Don’t worry, it hasn’t yet snowed on campus. But the standing slave cabin (and later 20thC college classroom, tea room, and chapel) is open for visitors this fall: Monday, 3-6. Tuesday, 12-1 Wednesday, 10-11 Thursday, 3-6 Friday, 1:30-2:30. So stop by, pick up a brochure, and chat with the friendly student guides.

In the 1930s, the Cleveland SBC Alumnae Club started making dolls to raise money (to give to the college). The “Daisy Dolls” were actually two dolls in one: one side was “Daisy” and the other side (by flipping down the dress) was “Signora” (a.k.a., Signora Hollins, Daisy’s childhood playmate). They sold the doll for $1.75 at the slave cabin (which was then the Alumnae Cabin). Their slogan was “A Daisy Doll for every Sweet Briar grandchild.”

In the 1930s, the Cleveland SBC Alumnae Club started making dolls to raise money (to give to the college). The “Daisy Dolls” were actually two dolls in one: one side was “Daisy” and the other side (by flipping down the dress) was “Signora” (a.k.a., Signora Hollins, Daisy’s childhood playmate). They sold the doll for $1.75 at the slave cabin (which was then the Alumnae Cabin). Their slogan was “A Daisy Doll for every Sweet Briar grandchild.”

This is a horse blanket. But not any horse’s blanket. This belonged to “Bounce.” Bounce belonged to Marie Georgianna Williams, better known on campus as “Daisy.” This blanket is currently on display at the Sweet Briar Museum in their Fletcher Farm Exhibit. Check the museum website for their opening hours: http://sbc.edu/museum.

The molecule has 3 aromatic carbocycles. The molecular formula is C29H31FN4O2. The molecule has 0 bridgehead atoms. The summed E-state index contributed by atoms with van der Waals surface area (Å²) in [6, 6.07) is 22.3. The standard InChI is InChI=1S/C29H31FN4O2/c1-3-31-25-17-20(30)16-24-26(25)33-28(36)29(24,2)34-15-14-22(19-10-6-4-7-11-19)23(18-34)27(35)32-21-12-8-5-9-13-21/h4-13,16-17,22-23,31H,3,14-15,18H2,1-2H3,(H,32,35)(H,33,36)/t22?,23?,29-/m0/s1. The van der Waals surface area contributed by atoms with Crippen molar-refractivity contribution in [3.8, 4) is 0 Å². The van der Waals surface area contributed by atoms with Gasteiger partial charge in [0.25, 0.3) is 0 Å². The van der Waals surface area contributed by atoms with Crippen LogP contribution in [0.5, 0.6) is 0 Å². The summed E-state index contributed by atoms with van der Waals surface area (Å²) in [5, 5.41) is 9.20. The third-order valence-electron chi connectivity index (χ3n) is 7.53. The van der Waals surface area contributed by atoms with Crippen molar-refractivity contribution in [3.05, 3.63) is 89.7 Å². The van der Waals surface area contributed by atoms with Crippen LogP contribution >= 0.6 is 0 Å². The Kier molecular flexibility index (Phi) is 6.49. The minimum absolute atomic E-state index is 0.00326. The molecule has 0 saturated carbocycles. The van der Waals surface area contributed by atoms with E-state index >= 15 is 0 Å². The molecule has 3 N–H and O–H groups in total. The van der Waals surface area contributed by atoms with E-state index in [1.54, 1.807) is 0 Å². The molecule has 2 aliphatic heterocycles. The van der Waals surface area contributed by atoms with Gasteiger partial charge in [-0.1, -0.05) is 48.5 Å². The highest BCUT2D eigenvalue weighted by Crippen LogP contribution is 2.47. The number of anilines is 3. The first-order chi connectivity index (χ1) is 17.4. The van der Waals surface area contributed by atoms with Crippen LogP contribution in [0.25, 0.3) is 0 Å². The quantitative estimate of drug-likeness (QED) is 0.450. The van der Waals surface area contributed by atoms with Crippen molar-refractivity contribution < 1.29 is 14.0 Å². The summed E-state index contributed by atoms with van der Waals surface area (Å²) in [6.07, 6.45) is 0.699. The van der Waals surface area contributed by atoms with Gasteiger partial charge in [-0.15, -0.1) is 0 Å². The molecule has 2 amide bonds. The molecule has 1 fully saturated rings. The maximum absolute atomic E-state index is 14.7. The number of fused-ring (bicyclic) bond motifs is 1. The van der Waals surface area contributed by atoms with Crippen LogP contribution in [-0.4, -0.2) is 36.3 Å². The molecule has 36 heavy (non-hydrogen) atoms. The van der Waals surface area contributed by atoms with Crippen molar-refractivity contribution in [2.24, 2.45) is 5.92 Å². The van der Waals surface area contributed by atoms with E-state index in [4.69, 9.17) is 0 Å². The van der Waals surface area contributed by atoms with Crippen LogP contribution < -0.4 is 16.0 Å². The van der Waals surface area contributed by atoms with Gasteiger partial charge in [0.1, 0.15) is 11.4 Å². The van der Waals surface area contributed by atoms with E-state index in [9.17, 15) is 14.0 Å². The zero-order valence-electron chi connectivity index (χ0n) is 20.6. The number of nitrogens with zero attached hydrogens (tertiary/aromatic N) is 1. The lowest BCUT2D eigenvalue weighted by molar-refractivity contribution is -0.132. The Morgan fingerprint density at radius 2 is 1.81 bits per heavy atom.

This is a horse blanket. But not any horse’s blanket. This belonged to “Bounce.” Bounce belonged to Marie Georgianna Williams, better known on campus as “Daisy.” This blanket is currently on display at the Sweet Briar Museum in their Fletcher Farm Exhibit. Check the museum website for their opening hours: http://sbc.edu/museum.

Founder’s Day ceremony around 2000. Note the replacement footstone for Daisy (in the center) and the two larger footstones (with the flowers) that mark the burials of Indiana Fletcher Williams and her husband, James Henry Williams. Elijah Fletcher’s monument can be seen in the background (the base of his obelisk). This year’s (2013) Founder’s Day ceremony will take place on September 27th.

Founder’s Day ceremony around 2000. Note the replacement footstone for Daisy (in the center) and the two larger footstones (with the flowers) that mark the burials of Indiana Fletcher Williams and her husband, James Henry Williams. Elijah Fletcher’s monument can be seen in the background (the base of his obelisk). This year’s (2013) Founder’s Day ceremony will take place on September 27th.

An early photograph of Sweet Briar House (1905). The “baby’ boxwood hedges in the front have long since blossomed into tall bushes. Otherwise, the view is very much the same (plus the addition of the lovely brick walkways provided by the Garden Club of Virginia).

An early photograph of Sweet Briar House (1905). The “baby’ boxwood hedges in the front have long since blossomed into tall bushes. Otherwise, the view is very much the same (plus the addition of the lovely brick walkways provided by the Garden Club of Virginia).